If nothing else, a leader's job is to put the best people available in the right positions and make sure they have the means to get the job done.

In my last column, I described some of the ways managers should structure their organizations to be competitive. Today's installment will focus on the sort of manager - and what type of leadership - is necessary to prosper in a super community bank setting.

In some banks, the term "manager" has come to mean someone who controls rather than facilitates, or complicates rather than simplifies.

The bank manager of the past was Dr. No, finding ways to block employees from implementing new ideas or taking entrepreneurial risks. Some managers muddle things with pointless complexity and detail. They equate managing with sounding smarter than anyone else. These types inspire no one.

Instead, leaders must provide an atmosphere in which employees can make decisions that will approximate the way senior management would. An organization with the right decision-making discipline will be indifferent to who makes the decision. The end result should be the same.

Successful super community banks will be managed by shareholders for shareholders. The people who run the businesses must have a keen sense of ownership so that they will run them as entrepreneurs, rather than as caretakers.

The manager is the person who is able to get everybody to share information - to really communicate until they all know the same thing, share a common vision, and move in the same direction.

The mindset of yesterday's manager was to accept compromise and keep things neat, which tended to breed complacency. Tomorrow's leaders raise issues, debate them, resolve them. They are the straw that stirs the drink.

They aren't afraid to go against today's current because they know their constituency is tomorrow. They rally people around a vision of what the business can become. They rely less on control than on trust. Managers and officers also need to do better at one-on-one communicating with individuals about their jobs and aspirations.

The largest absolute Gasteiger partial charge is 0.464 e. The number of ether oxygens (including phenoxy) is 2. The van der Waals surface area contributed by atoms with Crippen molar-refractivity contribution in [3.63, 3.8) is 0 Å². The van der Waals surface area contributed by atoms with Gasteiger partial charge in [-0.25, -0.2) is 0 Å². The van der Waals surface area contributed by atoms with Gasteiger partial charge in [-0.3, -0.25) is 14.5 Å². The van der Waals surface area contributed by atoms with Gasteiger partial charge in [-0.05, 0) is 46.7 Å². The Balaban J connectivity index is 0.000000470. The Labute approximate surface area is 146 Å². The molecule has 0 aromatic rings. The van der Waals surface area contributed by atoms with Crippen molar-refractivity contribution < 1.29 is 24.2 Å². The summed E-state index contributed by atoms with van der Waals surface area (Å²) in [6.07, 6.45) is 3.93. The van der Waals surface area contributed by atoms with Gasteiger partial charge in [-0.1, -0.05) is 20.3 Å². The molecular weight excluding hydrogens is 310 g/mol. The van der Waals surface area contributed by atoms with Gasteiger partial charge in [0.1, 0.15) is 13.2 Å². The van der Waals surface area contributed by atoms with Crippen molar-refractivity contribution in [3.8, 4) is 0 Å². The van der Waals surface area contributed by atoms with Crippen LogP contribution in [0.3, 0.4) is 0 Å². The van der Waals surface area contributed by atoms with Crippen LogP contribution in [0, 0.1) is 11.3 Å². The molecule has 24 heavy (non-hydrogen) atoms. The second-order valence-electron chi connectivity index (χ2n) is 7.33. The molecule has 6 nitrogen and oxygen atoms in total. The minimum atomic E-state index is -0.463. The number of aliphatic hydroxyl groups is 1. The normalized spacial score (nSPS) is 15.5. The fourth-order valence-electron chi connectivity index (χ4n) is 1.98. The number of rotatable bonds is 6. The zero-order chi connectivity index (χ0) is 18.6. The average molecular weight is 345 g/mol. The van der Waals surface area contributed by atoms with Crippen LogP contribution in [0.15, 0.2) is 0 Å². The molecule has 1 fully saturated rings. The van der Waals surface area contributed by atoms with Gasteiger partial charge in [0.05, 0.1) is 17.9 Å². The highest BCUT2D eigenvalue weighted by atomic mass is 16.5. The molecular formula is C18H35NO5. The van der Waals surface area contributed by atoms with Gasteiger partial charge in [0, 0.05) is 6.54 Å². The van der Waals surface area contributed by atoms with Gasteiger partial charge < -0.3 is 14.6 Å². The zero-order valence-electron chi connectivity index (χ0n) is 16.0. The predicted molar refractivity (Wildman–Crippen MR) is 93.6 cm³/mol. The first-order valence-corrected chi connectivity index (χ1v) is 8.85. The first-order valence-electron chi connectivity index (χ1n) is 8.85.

We need people who are self-sufficient and accountable for their successes and failures. It gives them a chance to flourish.

At the same time, we should expect some to wilt. That's the sad part of the job. Some who look good in a big bureaucracy look silly when you leave them alone. They used to look all right. They had support. They presented themselves well - even came in with charts - and didn't look anywhere near as bad as they look by themselves.

By giving people accountability and responsibility and eliminating unnecessary layers, you speed communication and return control and accountability to the line where it belongs.

A good manager takes it as given that the people under him or her have a better grasp than the manager does in what the reality of the business is and how the marketplace is shaping up.

No one likes change. Changes are tough to embrace and even tougher to implement. But it is a critically important survival capability for people in all businesses, particularly in the financial services industry.

The environment is going through rapid, intense changes, all happening at a much faster pace than ever before. We must recognize this and welcome the opportunity to put our companies through important alterations. Only companies that are ready and eager to rewrite their agenda - looking reality in the eye - will win.

Take a hard look at your business and decide as early as possible what needs fixing, what needs to be nurtured and what needs to be jettisoned.

Strategy needs to evolve and is not etched in stone. Strategies should be developed by each line of business, each branch, each bank within the super community banking company. Senior management should not be the one to tell each business unit manager how to lay out the road map for success.

Look reality in the eye about your people, competitive position, structure and products. Then act decisively and quickly on that reality. It is not size that is crucial. It is creating a vision and making sure everyone working with you shares that vision.

Create a culture, then spread it. Make clear what are the key values to your company. Make sure that people know that sharing those values is not negotiable.

Employee breakfasts, town hall meetings, staff-only meetings where the boss faces the employees and answers questions on the spot are an extremely effective way to humanize management and open precious lines of communication. Listening to the people who actually do the work is the first step in learning and tapping into a staff's creativity.

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